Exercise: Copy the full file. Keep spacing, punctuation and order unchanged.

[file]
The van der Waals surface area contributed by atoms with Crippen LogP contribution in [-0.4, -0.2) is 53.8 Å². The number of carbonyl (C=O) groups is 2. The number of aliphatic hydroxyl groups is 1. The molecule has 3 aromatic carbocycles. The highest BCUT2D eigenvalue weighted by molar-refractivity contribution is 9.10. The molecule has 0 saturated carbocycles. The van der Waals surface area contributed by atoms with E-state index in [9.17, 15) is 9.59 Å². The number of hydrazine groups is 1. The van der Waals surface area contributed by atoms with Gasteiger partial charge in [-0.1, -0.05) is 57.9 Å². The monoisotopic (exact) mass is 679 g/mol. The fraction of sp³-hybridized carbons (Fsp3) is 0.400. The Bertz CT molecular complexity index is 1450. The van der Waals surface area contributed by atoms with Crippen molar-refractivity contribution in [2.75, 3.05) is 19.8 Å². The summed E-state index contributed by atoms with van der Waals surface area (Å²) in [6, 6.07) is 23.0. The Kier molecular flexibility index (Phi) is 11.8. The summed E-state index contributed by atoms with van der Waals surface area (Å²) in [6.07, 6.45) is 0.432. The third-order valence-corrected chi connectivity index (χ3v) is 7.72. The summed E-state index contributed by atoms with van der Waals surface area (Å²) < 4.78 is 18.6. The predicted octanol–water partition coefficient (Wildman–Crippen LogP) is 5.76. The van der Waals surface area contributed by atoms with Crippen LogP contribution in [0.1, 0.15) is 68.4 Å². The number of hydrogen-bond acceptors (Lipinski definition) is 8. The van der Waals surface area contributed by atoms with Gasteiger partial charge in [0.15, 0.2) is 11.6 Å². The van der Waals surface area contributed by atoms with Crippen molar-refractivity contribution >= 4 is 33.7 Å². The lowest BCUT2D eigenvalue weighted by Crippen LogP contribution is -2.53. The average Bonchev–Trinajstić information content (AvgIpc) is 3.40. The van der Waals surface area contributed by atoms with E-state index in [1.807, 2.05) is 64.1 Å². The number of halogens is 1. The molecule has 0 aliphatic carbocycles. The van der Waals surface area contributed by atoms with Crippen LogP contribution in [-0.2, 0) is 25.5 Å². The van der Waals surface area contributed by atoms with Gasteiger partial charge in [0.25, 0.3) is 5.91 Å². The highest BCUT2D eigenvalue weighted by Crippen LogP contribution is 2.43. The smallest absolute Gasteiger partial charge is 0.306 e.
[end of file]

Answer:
The van der Waals surface area contributed by atoms with Crippen LogP contribution in [-0.4, -0.2) is 53.8 Å². The number of carbonyl (C=O) groups is 2. The number of aliphatic hydroxyl groups is 1. The molecule has 3 aromatic carbocycles. The highest BCUT2D eigenvalue weighted by molar-refractivity contribution is 9.10. The molecule has 0 saturated carbocycles. The van der Waals surface area contributed by atoms with E-state index in [9.17, 15) is 9.59 Å². The number of hydrazine groups is 1. The van der Waals surface area contributed by atoms with Gasteiger partial charge in [-0.1, -0.05) is 57.9 Å². The monoisotopic (exact) mass is 679 g/mol. The fraction of sp³-hybridized carbons (Fsp3) is 0.400. The Bertz CT molecular complexity index is 1450. The van der Waals surface area contributed by atoms with Crippen molar-refractivity contribution in [2.75, 3.05) is 19.8 Å². The summed E-state index contributed by atoms with van der Waals surface area (Å²) in [6, 6.07) is 23.0. The Kier molecular flexibility index (Phi) is 11.8. The summed E-state index contributed by atoms with van der Waals surface area (Å²) in [6.07, 6.45) is 0.432. The third-order valence-corrected chi connectivity index (χ3v) is 7.72. The summed E-state index contributed by atoms with van der Waals surface area (Å²) < 4.78 is 18.6. The predicted octanol–water partition coefficient (Wildman–Crippen LogP) is 5.76. The van der Waals surface area contributed by atoms with Crippen LogP contribution in [0.1, 0.15) is 68.4 Å². The number of hydrogen-bond acceptors (Lipinski definition) is 8. The van der Waals surface area contributed by atoms with Gasteiger partial charge in [0.15, 0.2) is 11.6 Å². The van der Waals surface area contributed by atoms with Crippen molar-refractivity contribution >= 4 is 33.7 Å². The lowest BCUT2D eigenvalue weighted by Crippen LogP contribution is -2.53. The average Bonchev–Trinajstić information content (AvgIpc) is 3.40. The van der Waals surface area contributed by atoms with E-state index in [1.807, 2.05) is 64.1 Å². The number of halogens is 1. The molecule has 0 aliphatic carbocycles. The van der Waals surface area contributed by atoms with Crippen LogP contribution in [-0.2, 0) is 25.5 Å². The van der Waals surface area contributed by atoms with Gasteiger partial charge in [0.25, 0.3) is 5.91 Å². The highest BCUT2D eigenvalue weighted by Crippen LogP contribution is 2.43. The smallest absolute Gasteiger partial charge is 0.306 e.